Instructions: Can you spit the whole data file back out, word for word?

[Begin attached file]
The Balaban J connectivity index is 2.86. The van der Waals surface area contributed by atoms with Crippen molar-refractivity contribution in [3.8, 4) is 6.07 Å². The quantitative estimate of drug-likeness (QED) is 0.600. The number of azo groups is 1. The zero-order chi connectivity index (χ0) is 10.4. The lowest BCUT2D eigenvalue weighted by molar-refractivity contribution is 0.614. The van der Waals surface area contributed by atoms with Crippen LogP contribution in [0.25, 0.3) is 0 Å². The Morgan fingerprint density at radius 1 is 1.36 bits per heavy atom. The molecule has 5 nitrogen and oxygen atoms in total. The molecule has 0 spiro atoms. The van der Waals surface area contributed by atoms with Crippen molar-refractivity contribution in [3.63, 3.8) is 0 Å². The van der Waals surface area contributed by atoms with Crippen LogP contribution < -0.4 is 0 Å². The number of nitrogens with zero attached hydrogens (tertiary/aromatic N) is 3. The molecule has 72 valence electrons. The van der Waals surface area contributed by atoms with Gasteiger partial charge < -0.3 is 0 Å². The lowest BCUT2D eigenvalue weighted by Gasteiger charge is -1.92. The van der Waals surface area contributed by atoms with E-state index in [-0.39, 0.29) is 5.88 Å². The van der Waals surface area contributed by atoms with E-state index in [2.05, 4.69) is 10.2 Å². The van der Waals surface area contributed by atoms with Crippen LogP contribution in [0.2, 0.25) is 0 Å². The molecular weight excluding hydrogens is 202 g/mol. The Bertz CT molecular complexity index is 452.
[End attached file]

The Balaban J connectivity index is 2.86. The van der Waals surface area contributed by atoms with Crippen molar-refractivity contribution in [3.8, 4) is 6.07 Å². The quantitative estimate of drug-likeness (QED) is 0.600. The number of azo groups is 1. The zero-order chi connectivity index (χ0) is 10.4. The lowest BCUT2D eigenvalue weighted by molar-refractivity contribution is 0.614. The van der Waals surface area contributed by atoms with Crippen LogP contribution in [0.25, 0.3) is 0 Å². The Morgan fingerprint density at radius 1 is 1.36 bits per heavy atom. The molecule has 5 nitrogen and oxygen atoms in total. The molecule has 0 spiro atoms. The van der Waals surface area contributed by atoms with Crippen molar-refractivity contribution in [3.63, 3.8) is 0 Å². The van der Waals surface area contributed by atoms with Crippen LogP contribution < -0.4 is 0 Å². The number of nitrogens with zero attached hydrogens (tertiary/aromatic N) is 3. The molecule has 72 valence electrons. The van der Waals surface area contributed by atoms with Gasteiger partial charge < -0.3 is 0 Å². The lowest BCUT2D eigenvalue weighted by Gasteiger charge is -1.92. The van der Waals surface area contributed by atoms with E-state index in [-0.39, 0.29) is 5.88 Å². The van der Waals surface area contributed by atoms with E-state index in [2.05, 4.69) is 10.2 Å². The van der Waals surface area contributed by atoms with Crippen LogP contribution in [0.2, 0.25) is 0 Å². The molecular weight excluding hydrogens is 202 g/mol. The Bertz CT molecular complexity index is 452.